It’s almost a half-century ago and whole other defunct league distant, but with the Edmonton Oilers set to open their first-round Stanley Cup playoff series tonight against the Winnipeg Jets, is it time to hearken back to when the teams met for the very time? It is. Yes, this is the old upstart WHA we’re talking about, which first took to the ice 49 years ago, in October of 1972, with 12 teams in two divisions, with Winnipeg’s Jets and the Alberta representing the north in the league’s Western Division.
It was a Sunday night, October 15, when the Jets welcomed the Oilers to the Winnipeg Arena for their home opener. A month earlier, the building had hosted Game Three of the Summit Series, wherein Canadians and Soviets tied 4-4, under the gaze of Canada’s queen. A crowd of close to 10,000 jammed the building that night; the Jets attracted a modest 7,200 for their debut. The Jets had pried Bobby Hull away from the Chicago Black Hawks, but he wouldn’t actually get onto the ice for another month, concentrating on coaching the team for the first few weeks. Still, the Jets were looking good, having won their first two games of the season on the road, while the Oilers had gone 1-2 to begin their season.
Manitoba Lieutenant-Governor Jack McKeag was on hand to drop the inaugural puck that night: that’s him here between Jets’ captain Ab McDonald and Oiler skipper Al Hamilton. (Hull, in civvies, is lurking behind Hamilton.)
And the game, once the puck was in play? Vic Grant from the Winnipeg Tribune was on hand to see it and write it up for Monday morning’s paper. “There was no valid reason why Jets should lose 5-2 to Alberta Oilers,” he advised, “but they did, and the only excuse they can offer is stage fright.”
Coached by Ray Kinasewich, the Oilers jumped out to a 2-0 first-period lead on goals by Roger Cote and Val Fonteyne. The Jets would get goals from Dan Johnson and Christian Bordeleau, but the Oilers kept scoring, too: Ron Walters, Bill Hicke, and Eddie Joyal added to their tally. Ernie Wakely was in the Winnipeg net on the net, with Ken Brown guarding the Albertan goal.
“It was great seeing all those people out,” Hull said afterwards, “it’s just too bad the boys were tight. I can’t think of anything else but saying that they were tight before their first home crowd.”
“I wasn’t concerned when it was 2-0 and then I thought we were off when we scored and it was 2-1, but then we lost a couple of fac-offs and were dragging again. There was nothing going smooth. We couldn’t get anything in motion.”
The Oilers and Jets met again two nights later at the Edmonton Gardens, with the Albertans prevailing again, 3-2, on Walters’ overtime winner in front of a crowd of 3,285 hardy fans.
The Jets did, eventually, find their stride, finishing the season atop the Western Division, and making it to the WHA’s first championship final, which they ceded to the New England Whalers in May of 1973.
Later on, in 1972, Ab McDonald would captain the original WHA Winnipeg Jets, but he was a distinguished veteran by then, with a 15-year NHL career behind him. He got his start in 1957 in Montreal, winning three straight Stanley Cups with the juggernaut Canadiens before a trade took him to Chicago in 1960.
Born in Winnipeg in 1936, McDonald died there on Tuesday. He was 82.
The Stanley Cup followed him to Chicago in 1961, when the Black Hawks surpassed Montreal in the semi-finals before defeating the Detroit Red Wings for the championship. Rudy Pilous was the Chicago coach that year, as he was in the fall of 1962, which is when he posed here, above, with McDonald ahead of the Black Hawks’ home opener. By then, McDonald was a member of the Scooter Line, skating the left wing alongside centre Stan Mikita and right wing Kenny Wharram. McDonald made subsequent NHL stops in Detroit, Boston, Pittsburgh, and St. Louis before taking his talents back home to Winnipeg. Bobby Hull was the big noise then and there, of course, though a court challenge kept the Gilded Jet out of the Jets’ first game in New York on October 12, 1972. With Hull benched (he was also the Winnipeg coach that year), McDonald took it upon his 36-year-old self to poke Jean-Guy Gratton’s pass by goaltender Gary Kurt to open the scoring in the Jets’ 6-4 win over the hometown Raiders, and register the first goal in franchise history.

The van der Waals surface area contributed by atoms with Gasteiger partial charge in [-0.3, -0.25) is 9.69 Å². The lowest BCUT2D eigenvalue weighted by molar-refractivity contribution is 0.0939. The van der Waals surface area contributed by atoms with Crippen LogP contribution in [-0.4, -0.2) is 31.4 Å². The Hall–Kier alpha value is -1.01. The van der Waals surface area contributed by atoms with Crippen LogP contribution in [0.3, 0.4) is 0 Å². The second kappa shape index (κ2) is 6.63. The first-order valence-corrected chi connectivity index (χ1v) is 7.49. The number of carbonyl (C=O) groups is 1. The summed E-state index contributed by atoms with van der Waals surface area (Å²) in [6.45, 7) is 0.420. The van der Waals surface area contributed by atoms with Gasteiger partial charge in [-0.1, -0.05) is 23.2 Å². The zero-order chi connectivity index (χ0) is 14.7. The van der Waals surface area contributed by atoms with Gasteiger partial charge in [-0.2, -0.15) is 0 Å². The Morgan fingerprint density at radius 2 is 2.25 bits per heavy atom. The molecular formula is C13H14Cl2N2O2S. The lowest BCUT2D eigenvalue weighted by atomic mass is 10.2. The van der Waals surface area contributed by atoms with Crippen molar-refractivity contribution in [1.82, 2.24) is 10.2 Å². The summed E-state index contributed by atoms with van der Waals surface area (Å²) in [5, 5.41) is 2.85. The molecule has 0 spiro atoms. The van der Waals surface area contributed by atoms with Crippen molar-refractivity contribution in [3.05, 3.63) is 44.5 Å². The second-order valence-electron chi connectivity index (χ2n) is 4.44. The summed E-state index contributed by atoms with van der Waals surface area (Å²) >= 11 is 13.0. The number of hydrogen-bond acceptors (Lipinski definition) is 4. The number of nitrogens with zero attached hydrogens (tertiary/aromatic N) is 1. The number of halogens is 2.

A version of this post appeared on page 132 of The Story of Canada in 150 Objects, published jointly by Canadian Geographic and The Walrus in January of 2017.
Reggie Fleming’s brain made its NHL debut somewhere in the middle of January of 1967. That, at least, is how the newspapers framed it.
By then, at age 30, six full seasons into his professional hockey career, Fleming knew the league’s penalty boxes better than its nets. He was a policeman, in the parlance, valued for his strength, bravado and professional surliness. Born with a black eye, a wag in the press wrote in 1961. He was a knuckleman, a bulldozer, a wild bucko. Reviews of his work are filled with references to his truculence and fistic prowess, his battle-scarred face.
But here was Emile Francis telling reporters that Fleming’s brain had caught up with his brawn. He wasn’t taking foolish penalties, only wise ones; he was scoring goals. “He’s playing it real smart,” said the coach of Fleming’s New York Rangers.
The truth is, Fleming could always play. He was just very, very good at being (as another chronicler put it) “one of hockey’s most brutal, meanest players.” Like hockey fighters before and since, Fleming was a beloved figure to teammates and fans alike, and much nicknamed: Reg The Ruffian, The Horse, Mr. Clean, Hardrock.
“He had a ferocious left hook, a decent right and a beautiful head butt,” Earl McRae would write in a famous profile that’s still known as one of the most penetrating pieces of hockey prose. “He fought all the tough ones: Howe, Fontinato, Lindsay, Harris, Ferguson — and seldom lost. His only clear defeats came in the last few years; he lost to age.”
Once he retired from the game, Fleming and his wild years might have lapsed into the background, the way the careers of workaday players do, enshrined on hockey cards and in the fond dimming memories of those who saw him play.